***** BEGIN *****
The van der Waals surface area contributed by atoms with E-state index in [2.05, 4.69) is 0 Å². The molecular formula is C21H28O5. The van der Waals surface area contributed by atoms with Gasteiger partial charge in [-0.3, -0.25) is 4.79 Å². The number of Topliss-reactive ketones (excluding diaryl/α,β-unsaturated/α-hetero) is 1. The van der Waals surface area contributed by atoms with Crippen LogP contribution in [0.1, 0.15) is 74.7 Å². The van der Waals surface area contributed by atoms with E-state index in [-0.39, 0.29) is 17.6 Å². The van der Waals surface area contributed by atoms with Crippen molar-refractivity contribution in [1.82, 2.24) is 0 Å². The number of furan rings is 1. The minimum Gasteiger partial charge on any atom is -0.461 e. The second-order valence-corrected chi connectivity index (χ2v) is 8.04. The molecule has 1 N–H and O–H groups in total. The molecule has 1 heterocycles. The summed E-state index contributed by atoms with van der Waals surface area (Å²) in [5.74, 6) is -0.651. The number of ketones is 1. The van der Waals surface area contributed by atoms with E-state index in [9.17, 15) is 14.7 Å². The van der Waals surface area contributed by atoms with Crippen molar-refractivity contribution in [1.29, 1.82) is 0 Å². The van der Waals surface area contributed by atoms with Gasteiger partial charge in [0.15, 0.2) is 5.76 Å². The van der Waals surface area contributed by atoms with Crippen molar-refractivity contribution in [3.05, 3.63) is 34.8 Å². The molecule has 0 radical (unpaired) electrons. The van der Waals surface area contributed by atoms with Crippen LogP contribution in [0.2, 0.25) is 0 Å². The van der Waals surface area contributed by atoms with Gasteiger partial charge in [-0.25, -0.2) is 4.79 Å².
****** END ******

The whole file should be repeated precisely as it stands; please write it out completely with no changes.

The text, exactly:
The van der Waals surface area contributed by atoms with E-state index in [2.05, 4.69) is 0 Å². The molecular formula is C21H28O5. The van der Waals surface area contributed by atoms with Gasteiger partial charge in [-0.3, -0.25) is 4.79 Å². The number of Topliss-reactive ketones (excluding diaryl/α,β-unsaturated/α-hetero) is 1. The van der Waals surface area contributed by atoms with Crippen LogP contribution in [0.1, 0.15) is 74.7 Å². The van der Waals surface area contributed by atoms with E-state index in [-0.39, 0.29) is 17.6 Å². The van der Waals surface area contributed by atoms with Crippen molar-refractivity contribution in [1.82, 2.24) is 0 Å². The number of furan rings is 1. The minimum Gasteiger partial charge on any atom is -0.461 e. The second-order valence-corrected chi connectivity index (χ2v) is 8.04. The molecule has 1 N–H and O–H groups in total. The molecule has 1 heterocycles. The summed E-state index contributed by atoms with van der Waals surface area (Å²) in [5.74, 6) is -0.651. The number of ketones is 1. The van der Waals surface area contributed by atoms with E-state index in [9.17, 15) is 14.7 Å². The van der Waals surface area contributed by atoms with Crippen molar-refractivity contribution in [1.29, 1.82) is 0 Å². The van der Waals surface area contributed by atoms with Gasteiger partial charge in [0.15, 0.2) is 5.76 Å². The van der Waals surface area contributed by atoms with Crippen molar-refractivity contribution in [3.05, 3.63) is 34.8 Å². The molecule has 0 radical (unpaired) electrons. The van der Waals surface area contributed by atoms with Crippen LogP contribution in [0.2, 0.25) is 0 Å². The van der Waals surface area contributed by atoms with Gasteiger partial charge in [-0.25, -0.2) is 4.79 Å².